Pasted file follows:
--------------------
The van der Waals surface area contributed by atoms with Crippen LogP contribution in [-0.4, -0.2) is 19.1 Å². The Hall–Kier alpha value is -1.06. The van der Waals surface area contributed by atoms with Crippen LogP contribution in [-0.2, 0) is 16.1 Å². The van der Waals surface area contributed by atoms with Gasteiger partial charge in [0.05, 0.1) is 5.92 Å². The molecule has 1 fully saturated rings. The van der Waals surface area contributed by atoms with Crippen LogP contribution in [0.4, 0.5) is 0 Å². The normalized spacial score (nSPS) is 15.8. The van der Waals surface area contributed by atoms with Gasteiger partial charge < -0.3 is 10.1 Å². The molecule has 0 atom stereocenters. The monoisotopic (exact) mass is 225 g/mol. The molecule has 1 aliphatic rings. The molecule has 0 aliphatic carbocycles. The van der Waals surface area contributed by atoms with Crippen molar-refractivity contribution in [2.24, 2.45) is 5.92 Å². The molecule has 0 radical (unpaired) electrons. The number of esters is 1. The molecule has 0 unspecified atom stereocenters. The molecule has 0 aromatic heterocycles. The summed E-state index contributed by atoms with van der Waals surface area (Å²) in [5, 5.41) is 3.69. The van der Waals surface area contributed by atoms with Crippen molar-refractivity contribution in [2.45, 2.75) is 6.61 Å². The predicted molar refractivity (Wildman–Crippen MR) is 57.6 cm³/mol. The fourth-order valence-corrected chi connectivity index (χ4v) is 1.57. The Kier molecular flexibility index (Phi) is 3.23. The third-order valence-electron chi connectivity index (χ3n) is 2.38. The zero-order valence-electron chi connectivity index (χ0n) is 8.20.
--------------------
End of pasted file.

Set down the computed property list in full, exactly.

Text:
The van der Waals surface area contributed by atoms with Crippen LogP contribution in [-0.4, -0.2) is 19.1 Å². The Hall–Kier alpha value is -1.06. The van der Waals surface area contributed by atoms with Crippen LogP contribution in [-0.2, 0) is 16.1 Å². The van der Waals surface area contributed by atoms with Gasteiger partial charge in [0.05, 0.1) is 5.92 Å². The molecule has 1 fully saturated rings. The van der Waals surface area contributed by atoms with Crippen LogP contribution in [0.4, 0.5) is 0 Å². The normalized spacial score (nSPS) is 15.8. The van der Waals surface area contributed by atoms with Gasteiger partial charge < -0.3 is 10.1 Å². The molecule has 0 atom stereocenters. The monoisotopic (exact) mass is 225 g/mol. The molecule has 1 aliphatic rings. The molecule has 0 aliphatic carbocycles. The van der Waals surface area contributed by atoms with Crippen molar-refractivity contribution in [2.24, 2.45) is 5.92 Å². The molecule has 0 radical (unpaired) electrons. The number of esters is 1. The molecule has 0 unspecified atom stereocenters. The molecule has 0 aromatic heterocycles. The summed E-state index contributed by atoms with van der Waals surface area (Å²) in [5, 5.41) is 3.69. The van der Waals surface area contributed by atoms with Crippen molar-refractivity contribution in [2.45, 2.75) is 6.61 Å². The predicted molar refractivity (Wildman–Crippen MR) is 57.6 cm³/mol. The fourth-order valence-corrected chi connectivity index (χ4v) is 1.57. The Kier molecular flexibility index (Phi) is 3.23. The third-order valence-electron chi connectivity index (χ3n) is 2.38. The zero-order valence-electron chi connectivity index (χ0n) is 8.20.